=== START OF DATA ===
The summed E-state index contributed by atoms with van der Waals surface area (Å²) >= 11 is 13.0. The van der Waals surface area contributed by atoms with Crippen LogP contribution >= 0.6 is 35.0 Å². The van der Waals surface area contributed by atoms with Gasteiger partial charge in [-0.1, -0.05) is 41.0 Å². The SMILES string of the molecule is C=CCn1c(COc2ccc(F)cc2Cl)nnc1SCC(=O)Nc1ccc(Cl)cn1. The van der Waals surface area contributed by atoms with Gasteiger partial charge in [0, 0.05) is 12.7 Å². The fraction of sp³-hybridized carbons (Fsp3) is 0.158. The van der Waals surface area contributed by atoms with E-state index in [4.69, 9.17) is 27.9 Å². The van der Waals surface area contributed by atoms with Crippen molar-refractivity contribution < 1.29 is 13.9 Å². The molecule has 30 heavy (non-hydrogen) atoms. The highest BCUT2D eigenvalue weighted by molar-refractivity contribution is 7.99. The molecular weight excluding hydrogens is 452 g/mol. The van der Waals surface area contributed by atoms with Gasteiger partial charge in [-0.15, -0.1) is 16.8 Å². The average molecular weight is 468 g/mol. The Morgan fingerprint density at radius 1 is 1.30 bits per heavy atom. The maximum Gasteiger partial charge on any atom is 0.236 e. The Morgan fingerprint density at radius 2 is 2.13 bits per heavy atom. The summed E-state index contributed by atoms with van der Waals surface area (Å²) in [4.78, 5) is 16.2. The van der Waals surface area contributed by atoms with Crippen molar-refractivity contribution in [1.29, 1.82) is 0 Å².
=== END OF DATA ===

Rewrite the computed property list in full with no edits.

The summed E-state index contributed by atoms with van der Waals surface area (Å²) >= 11 is 13.0. The van der Waals surface area contributed by atoms with Crippen LogP contribution >= 0.6 is 35.0 Å². The van der Waals surface area contributed by atoms with Gasteiger partial charge in [-0.1, -0.05) is 41.0 Å². The SMILES string of the molecule is C=CCn1c(COc2ccc(F)cc2Cl)nnc1SCC(=O)Nc1ccc(Cl)cn1. The van der Waals surface area contributed by atoms with Gasteiger partial charge in [0, 0.05) is 12.7 Å². The fraction of sp³-hybridized carbons (Fsp3) is 0.158. The van der Waals surface area contributed by atoms with E-state index in [4.69, 9.17) is 27.9 Å². The van der Waals surface area contributed by atoms with Crippen molar-refractivity contribution < 1.29 is 13.9 Å². The molecule has 30 heavy (non-hydrogen) atoms. The highest BCUT2D eigenvalue weighted by molar-refractivity contribution is 7.99. The molecular weight excluding hydrogens is 452 g/mol. The van der Waals surface area contributed by atoms with Gasteiger partial charge in [-0.15, -0.1) is 16.8 Å². The average molecular weight is 468 g/mol. The Morgan fingerprint density at radius 1 is 1.30 bits per heavy atom. The maximum Gasteiger partial charge on any atom is 0.236 e. The Morgan fingerprint density at radius 2 is 2.13 bits per heavy atom. The summed E-state index contributed by atoms with van der Waals surface area (Å²) in [4.78, 5) is 16.2. The van der Waals surface area contributed by atoms with Crippen molar-refractivity contribution in [1.29, 1.82) is 0 Å².